Here we discuss and link to Internal Revenue Code 408(m)(3)(A) which directly references the exempt coins. The language regarding trustee possession only applies to ‘bullion’ in 408(m)(3)(B) not ‘coins’ as referenced in Code 408(m)(3)(A).
(m) Investment in collectibles treated as distributions
(1) In general
The acquisition by an individual retirement account or by an individually-directed account under a plan described in section 401(a) of any collectible shall be treated (for purposes of this section and section 402) as a distribution from such account in an amount equal to the cost to such account of such collectible.
(2) Collectible defined
For purposes of this subsection, the term “collectible” means—
(A) any work of art,
(B) any rug or antique,
(C) any metal or gem,
(D) any stamp or coin,
(E) any alcoholic beverage, or
(F) any other tangible personal property specified by the Secretary for purposes of this subsection.
(3) Exception for certain coins and bullion
For purposes of this subsection, the term “collectible” shall not include—
(A) any coin which is—
(i) a gold coin described in paragraph (7), (8), (9), or (10) of section 5112 (a) of title 31, United States Code,
(ii) a silver coin described in section 5112 (e) of title 31, United States Code,
(iii) a platinum coin described in section 5112 (k) of title 31, United States Code, or
(iv) a coin issued under the laws of any State, or
(B) any gold, silver, platinum, or palladium bullion of a fineness equal to or exceeding the minimum fineness that a contract market (as described in section 7 of the Commodity Exchange Act, 7 U.S.C. 7)  requires for metals which may be delivered in satisfaction of a regulated futures contract, if such bullion is in the physical possession of a trustee described under subsection (a) of this section.
(7) A fifty dollar gold coin that is 32.7 millimeters in diameter, weighs 33.931 grams, and contains one troy ounce of fine gold.
(8) A twenty-five dollar gold coin that is 27.0 millimeters in diameter, weighs 16.966 grams, and contains one-half troy ounce of fine gold.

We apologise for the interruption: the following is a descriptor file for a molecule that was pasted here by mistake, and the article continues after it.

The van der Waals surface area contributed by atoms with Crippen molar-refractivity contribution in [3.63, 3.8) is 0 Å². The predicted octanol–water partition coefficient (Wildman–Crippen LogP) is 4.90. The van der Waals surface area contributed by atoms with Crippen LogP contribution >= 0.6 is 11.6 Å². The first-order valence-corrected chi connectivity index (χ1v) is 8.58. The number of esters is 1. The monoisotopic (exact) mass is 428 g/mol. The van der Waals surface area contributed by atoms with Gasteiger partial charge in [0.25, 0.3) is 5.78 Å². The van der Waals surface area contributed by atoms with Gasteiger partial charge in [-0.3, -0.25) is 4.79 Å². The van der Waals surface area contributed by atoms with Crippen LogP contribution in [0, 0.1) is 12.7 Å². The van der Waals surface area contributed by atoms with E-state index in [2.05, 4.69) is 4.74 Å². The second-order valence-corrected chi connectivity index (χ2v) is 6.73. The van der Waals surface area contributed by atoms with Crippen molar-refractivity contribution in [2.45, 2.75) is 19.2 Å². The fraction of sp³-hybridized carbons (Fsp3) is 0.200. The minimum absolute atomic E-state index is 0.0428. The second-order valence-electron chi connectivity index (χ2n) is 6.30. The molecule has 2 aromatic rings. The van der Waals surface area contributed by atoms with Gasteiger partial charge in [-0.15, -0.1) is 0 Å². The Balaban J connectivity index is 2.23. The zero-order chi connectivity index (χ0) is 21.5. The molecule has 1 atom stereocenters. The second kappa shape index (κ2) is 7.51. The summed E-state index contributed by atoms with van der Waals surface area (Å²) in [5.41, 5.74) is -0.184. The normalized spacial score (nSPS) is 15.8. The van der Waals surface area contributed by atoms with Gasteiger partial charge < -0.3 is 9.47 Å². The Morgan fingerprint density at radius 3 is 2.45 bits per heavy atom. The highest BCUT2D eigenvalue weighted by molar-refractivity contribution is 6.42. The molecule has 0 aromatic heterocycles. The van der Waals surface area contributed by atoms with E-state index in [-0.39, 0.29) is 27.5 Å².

(9) A ten dollar gold coin that is 22.0 millimeters in diameter, weighs 8.483 grams, and contains one-fourth troy ounce of fine gold.
(10) A five dollar gold coin that is 16.5 millimeters in diameter, weighs 3.393 grams, and contains one-tenth troy ounce of fine gold.
(1) are 40.6 millimeters in diameter and weigh 31.103 grams;
(2) contain .999 fine silver;
(3) have a design—
(A) symbolic of Liberty on the obverse side; and
(B) of an eagle on the reverse side;
(4) have inscriptions of the year of minting or issuance, and the words “Liberty”, “In God We Trust”, “United States of America”, “1 Oz. Fine Silver”, “E Pluribus Unum”, and “One Dollar”; and
(5) have reeded edges.
(k) The Secretary may mint and issue platinum bullion coins and proof platinum coins in accordance with such specifications, designs, varieties, quantities, denominations, and inscriptions as the Secretary, in the Secretary’s discretion, may prescribe from time to time.
Court Cases & IRS Field Advisory Statement:
In Swanson v. Commissioner, 106 T.C. 76 (1996), the Tax Court ruled against the IRS and found that the formation of a new entity, such as an LLC, which is funded by a self-directed IRA, is not a “prohibited transaction”. The Tax Court in Hellweg v. Commissioner affirmed this holding again a few years later in 2011, 2011-58 (T.C.M, 3-9-2011).
There was an IRS Field Service Advisory Statement #200128011 (April 6, 2001) where the IRS
acknowledged that its challenge was unsuccessful and stated that they will no longer argue or
“maintain” that the purchase of original “stock” (equivalent to Membership Interest in an LLC)
by an IRA is a prohibited transaction under Section 4975(c)(1)(D) of the Internal Revenue Code.